On one level focusing attention on the countries involved, rather than MNCs, makes perfect sense.  After all, MNCs are simply doing the best that they can for their owners, given each country’s tax rules as they are written. (The degree of involvement that MNCs have in the writing of those tax rules is an interesting but separate question that we’ll have to leave for another time.) So if you think that MNCs should pay higher taxes, you really should be directing your criticism at the creators and administrators of tax regulations, not the taxpayers.

But why now?  And why does the attention seem to be falling not on those stereotypical sunny, shorts-wearing, palm tree-fringed, tropical island tax havens, but instead on respectable (if rather more gloomy, weather-wise) northern European nations like the Netherlands, Luxembourg, and Ireland?

I think a couple of factors are contributing to this.  First of all, I don’t think it’s a coincidence that the countries in question are EU members. In case you hadn’t noticed, the EU has been going through a bit of an economic rough patch over the past few years. The eurozone financial crisis that began in earnest in 2010 has highlighted and contributed to dramatic differences in economic performance and budget policy between EU member nations. Suspicion and resentment between European countries over economic and financial issues has probably never been greater since before the second world war.

But more specifically, I think that the troubled economic landscape in Europe over the past several years has brought to the forefront something that usually lies unseen in the background, but which transfer pricing practitioners are constantly reminded of: the world’s major countries are engaged in a constant, usually quiet battle with each other for tax revenue from MNCs.  It’s not quite true that MNC tax payments are a zero sum game, but as a first approximation that idea captures how tax administrations view the problem.  Each MNC has a pie of global tax payments. And each tax administration wants to capture as large a slice of that pie as they can.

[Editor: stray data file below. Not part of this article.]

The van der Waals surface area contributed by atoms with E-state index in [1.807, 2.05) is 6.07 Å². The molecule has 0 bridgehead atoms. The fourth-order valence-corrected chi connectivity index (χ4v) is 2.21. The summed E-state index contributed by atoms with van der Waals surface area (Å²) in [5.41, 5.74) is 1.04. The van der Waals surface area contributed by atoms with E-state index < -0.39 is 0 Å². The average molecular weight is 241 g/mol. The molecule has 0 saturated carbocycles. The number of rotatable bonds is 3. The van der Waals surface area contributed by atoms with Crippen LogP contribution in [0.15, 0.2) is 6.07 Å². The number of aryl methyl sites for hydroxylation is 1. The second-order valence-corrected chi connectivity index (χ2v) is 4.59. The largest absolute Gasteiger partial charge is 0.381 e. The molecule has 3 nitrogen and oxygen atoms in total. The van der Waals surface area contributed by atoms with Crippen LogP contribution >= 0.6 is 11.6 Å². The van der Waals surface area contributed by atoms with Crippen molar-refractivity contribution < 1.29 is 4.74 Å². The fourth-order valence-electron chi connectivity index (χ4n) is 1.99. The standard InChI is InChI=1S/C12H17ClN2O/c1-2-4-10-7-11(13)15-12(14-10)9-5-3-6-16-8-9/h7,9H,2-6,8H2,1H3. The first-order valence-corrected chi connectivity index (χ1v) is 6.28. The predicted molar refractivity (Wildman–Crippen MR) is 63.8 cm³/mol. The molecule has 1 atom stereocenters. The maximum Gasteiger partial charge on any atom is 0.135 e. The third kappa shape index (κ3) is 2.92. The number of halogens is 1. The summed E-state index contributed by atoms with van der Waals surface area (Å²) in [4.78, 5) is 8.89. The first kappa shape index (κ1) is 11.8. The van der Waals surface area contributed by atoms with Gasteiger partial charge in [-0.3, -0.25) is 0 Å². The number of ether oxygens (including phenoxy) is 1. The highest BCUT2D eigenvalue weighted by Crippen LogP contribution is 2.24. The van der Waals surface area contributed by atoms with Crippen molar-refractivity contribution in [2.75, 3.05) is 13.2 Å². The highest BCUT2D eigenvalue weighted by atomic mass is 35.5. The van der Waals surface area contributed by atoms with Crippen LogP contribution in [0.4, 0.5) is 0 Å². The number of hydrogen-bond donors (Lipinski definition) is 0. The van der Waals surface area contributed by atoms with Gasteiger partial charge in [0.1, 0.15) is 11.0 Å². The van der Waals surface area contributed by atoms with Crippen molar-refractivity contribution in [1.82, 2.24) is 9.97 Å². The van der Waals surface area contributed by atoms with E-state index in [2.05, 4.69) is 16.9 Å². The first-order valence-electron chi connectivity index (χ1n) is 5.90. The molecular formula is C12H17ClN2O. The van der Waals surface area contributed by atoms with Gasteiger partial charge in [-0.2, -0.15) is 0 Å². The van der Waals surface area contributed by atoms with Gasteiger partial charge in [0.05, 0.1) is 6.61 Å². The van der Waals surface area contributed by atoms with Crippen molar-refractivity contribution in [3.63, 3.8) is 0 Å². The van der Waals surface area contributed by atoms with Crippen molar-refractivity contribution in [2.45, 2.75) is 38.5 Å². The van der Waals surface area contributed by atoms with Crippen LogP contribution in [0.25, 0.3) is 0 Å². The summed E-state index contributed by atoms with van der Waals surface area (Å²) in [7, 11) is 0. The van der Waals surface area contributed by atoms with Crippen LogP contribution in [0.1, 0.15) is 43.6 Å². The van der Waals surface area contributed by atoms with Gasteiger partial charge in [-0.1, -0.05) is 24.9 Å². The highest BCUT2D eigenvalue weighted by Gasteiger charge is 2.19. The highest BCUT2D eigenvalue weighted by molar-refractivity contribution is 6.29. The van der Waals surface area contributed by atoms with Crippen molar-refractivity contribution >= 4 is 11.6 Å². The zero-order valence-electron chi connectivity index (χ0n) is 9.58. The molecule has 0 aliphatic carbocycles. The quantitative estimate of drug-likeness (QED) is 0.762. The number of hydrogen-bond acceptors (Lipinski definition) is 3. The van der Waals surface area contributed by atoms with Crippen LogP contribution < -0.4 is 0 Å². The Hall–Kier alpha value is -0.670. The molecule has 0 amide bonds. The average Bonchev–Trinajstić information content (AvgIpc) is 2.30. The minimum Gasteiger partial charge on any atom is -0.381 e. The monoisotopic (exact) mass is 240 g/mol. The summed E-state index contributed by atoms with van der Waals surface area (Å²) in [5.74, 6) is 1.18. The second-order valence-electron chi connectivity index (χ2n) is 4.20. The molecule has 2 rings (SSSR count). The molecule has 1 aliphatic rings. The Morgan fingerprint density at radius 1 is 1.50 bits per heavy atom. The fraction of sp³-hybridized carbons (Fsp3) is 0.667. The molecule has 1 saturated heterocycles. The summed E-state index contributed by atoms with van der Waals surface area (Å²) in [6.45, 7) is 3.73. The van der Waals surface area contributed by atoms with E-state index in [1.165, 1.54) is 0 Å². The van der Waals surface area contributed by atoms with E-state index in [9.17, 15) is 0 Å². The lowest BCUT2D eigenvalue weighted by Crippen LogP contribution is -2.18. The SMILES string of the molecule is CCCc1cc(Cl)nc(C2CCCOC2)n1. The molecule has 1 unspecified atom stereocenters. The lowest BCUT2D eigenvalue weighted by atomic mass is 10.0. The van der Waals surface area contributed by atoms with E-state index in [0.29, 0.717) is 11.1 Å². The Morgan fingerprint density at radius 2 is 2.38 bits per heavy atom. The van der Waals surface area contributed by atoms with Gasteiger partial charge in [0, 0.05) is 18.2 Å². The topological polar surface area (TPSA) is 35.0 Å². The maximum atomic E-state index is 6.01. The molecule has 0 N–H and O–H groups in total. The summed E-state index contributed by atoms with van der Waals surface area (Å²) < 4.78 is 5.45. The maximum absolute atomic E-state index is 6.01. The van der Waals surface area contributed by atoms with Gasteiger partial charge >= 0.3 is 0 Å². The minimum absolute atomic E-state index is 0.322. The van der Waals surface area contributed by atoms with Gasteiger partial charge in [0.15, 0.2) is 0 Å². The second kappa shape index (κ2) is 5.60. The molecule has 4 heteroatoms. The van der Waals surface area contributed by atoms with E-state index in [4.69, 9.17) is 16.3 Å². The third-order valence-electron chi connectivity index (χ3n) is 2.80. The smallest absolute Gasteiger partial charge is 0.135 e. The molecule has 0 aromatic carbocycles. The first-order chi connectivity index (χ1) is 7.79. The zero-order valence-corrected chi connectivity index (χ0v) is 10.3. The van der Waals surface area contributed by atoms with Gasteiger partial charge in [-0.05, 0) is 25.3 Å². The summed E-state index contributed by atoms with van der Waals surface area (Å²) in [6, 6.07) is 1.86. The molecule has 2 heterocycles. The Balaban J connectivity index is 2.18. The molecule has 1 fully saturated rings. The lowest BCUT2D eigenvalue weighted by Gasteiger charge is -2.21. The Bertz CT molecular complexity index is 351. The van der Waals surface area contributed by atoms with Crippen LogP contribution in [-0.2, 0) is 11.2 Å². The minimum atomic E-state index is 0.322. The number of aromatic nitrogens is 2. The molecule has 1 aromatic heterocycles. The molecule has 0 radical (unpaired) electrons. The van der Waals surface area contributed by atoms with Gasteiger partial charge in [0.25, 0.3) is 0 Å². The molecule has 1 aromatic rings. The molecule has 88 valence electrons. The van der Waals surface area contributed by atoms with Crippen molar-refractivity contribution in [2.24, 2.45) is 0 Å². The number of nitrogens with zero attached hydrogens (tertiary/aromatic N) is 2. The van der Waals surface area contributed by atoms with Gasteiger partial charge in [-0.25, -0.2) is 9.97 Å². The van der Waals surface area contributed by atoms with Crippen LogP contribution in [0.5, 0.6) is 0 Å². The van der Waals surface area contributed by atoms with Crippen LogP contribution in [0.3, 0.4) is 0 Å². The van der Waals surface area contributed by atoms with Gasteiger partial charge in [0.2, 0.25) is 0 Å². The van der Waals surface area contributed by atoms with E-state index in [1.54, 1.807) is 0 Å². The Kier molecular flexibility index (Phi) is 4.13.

So as many European countries feel the accumulated burden of years of economic and financial struggle, it’s not surprising that they have become more aggressive with each other in their battles over the share of the tax revenue they can claim from the world’s largest MNCs. I think this phenomenon will help keep the pressure on the participants in the OECD BEPS project to make sure that the new rules that come out of those negotiations are quite strict. And I’m sure we haven’t heard the last of how Europe’s low-tax jurisdictions help the world’s MNCs to reduce their overall tax bills.

A New Arena for Transfer Pricing Disputes

You may have seen last week’s news that the tax treatment of Amazon by the country of Luxembourg is being examined by the European Commission as a possible violation of EU competition rules.This follows the opening of similar investigations by the EU into the tax arrangements of Apple, Starbucks, and Fiat.

This is interesting for a variety of reasons.  First of all, this marks one of the first times that transfer pricing arrangements are being actively and specifically scrutinized not by any national tax authority, but by a multinational body with no direct financial stake in the outcome.  Secondly, the tax authorities of Ireland and Luxembourg — i.e., the tax authorities that stand to gain tax revenue if the EU rules against the companies in each case — are actually in the position of defending those companies, even though if they lose the legal battle with the EU, they stand to gain billions of dollars in tax revenue.

But perhaps the most fascinating aspect of this development is that transfer pricing is now being explicitly and directly addressed as an aspect of competition policy, rather than simply as a tax matter. The Economist put it thus (subscription required):

[T]he European Commission has been exploring those dark recesses to establish whether multinationals’ arrangements with tax-friendly Ireland, Luxembourg and the Netherlands amount to illegal subsidies. For the three companies targeted so far (Apple, Fiat and Starbucks), and for the many others that routinely engage in complex tax-planning, the probes have taken the crackdown on cheeky tax avoidance into uncomfortable new territory…

Citing minutes of meetings between Apple’s tax advisers and officials, the commission suggests they reached a quid pro quo in which the company was allowed to shelter profits from tax in return for maintaining jobs. The suspected mechanism was “transfer pricing” agreements that deviated from international accounting guidelines, which require transactions between group subsidiaries to be priced at market rates. The costs attributable to one Irish subsidiary appear to have been “reverse-engineered” to arrive at a certain level of taxable income with “no economic basis”, says the commission.

These investigations and the resulting legal fallout could have substantial implications well beyond the companies and countries in question. If transfer pricing arrangements become subject to anti-competition investigations in addition to scrutiny from tax authorities, the regulatory landscape suddenly has the potential to look very different from what we’re used to.  Stay tuned.